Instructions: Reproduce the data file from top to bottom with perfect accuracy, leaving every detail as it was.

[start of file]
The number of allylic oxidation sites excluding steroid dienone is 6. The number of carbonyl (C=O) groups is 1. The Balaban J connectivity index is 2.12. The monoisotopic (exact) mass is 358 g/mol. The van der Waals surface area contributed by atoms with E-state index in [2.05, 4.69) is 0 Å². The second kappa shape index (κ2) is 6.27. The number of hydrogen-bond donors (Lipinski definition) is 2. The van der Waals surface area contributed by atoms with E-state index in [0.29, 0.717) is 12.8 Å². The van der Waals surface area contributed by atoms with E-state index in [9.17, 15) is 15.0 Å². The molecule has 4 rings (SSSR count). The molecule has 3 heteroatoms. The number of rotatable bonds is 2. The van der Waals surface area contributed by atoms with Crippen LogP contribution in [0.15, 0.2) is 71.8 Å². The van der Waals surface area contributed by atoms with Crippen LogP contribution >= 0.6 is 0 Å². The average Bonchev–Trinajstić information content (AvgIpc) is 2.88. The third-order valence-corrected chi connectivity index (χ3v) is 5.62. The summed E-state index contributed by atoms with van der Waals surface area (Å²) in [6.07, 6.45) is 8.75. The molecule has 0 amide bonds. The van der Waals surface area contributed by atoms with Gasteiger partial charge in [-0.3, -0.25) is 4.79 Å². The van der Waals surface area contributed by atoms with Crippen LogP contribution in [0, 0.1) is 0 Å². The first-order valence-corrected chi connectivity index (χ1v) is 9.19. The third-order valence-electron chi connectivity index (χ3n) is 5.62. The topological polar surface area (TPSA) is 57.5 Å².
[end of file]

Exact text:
The number of allylic oxidation sites excluding steroid dienone is 6. The number of carbonyl (C=O) groups is 1. The Balaban J connectivity index is 2.12. The monoisotopic (exact) mass is 358 g/mol. The van der Waals surface area contributed by atoms with E-state index in [2.05, 4.69) is 0 Å². The second kappa shape index (κ2) is 6.27. The number of hydrogen-bond donors (Lipinski definition) is 2. The van der Waals surface area contributed by atoms with E-state index in [0.29, 0.717) is 12.8 Å². The van der Waals surface area contributed by atoms with E-state index in [9.17, 15) is 15.0 Å². The molecule has 4 rings (SSSR count). The molecule has 3 heteroatoms. The number of rotatable bonds is 2. The van der Waals surface area contributed by atoms with Crippen LogP contribution in [0.15, 0.2) is 71.8 Å². The van der Waals surface area contributed by atoms with Crippen LogP contribution >= 0.6 is 0 Å². The average Bonchev–Trinajstić information content (AvgIpc) is 2.88. The third-order valence-corrected chi connectivity index (χ3v) is 5.62. The summed E-state index contributed by atoms with van der Waals surface area (Å²) in [6.07, 6.45) is 8.75. The molecule has 0 amide bonds. The van der Waals surface area contributed by atoms with Gasteiger partial charge in [-0.3, -0.25) is 4.79 Å². The van der Waals surface area contributed by atoms with Crippen LogP contribution in [0, 0.1) is 0 Å². The first-order valence-corrected chi connectivity index (χ1v) is 9.19. The third-order valence-electron chi connectivity index (χ3n) is 5.62. The topological polar surface area (TPSA) is 57.5 Å².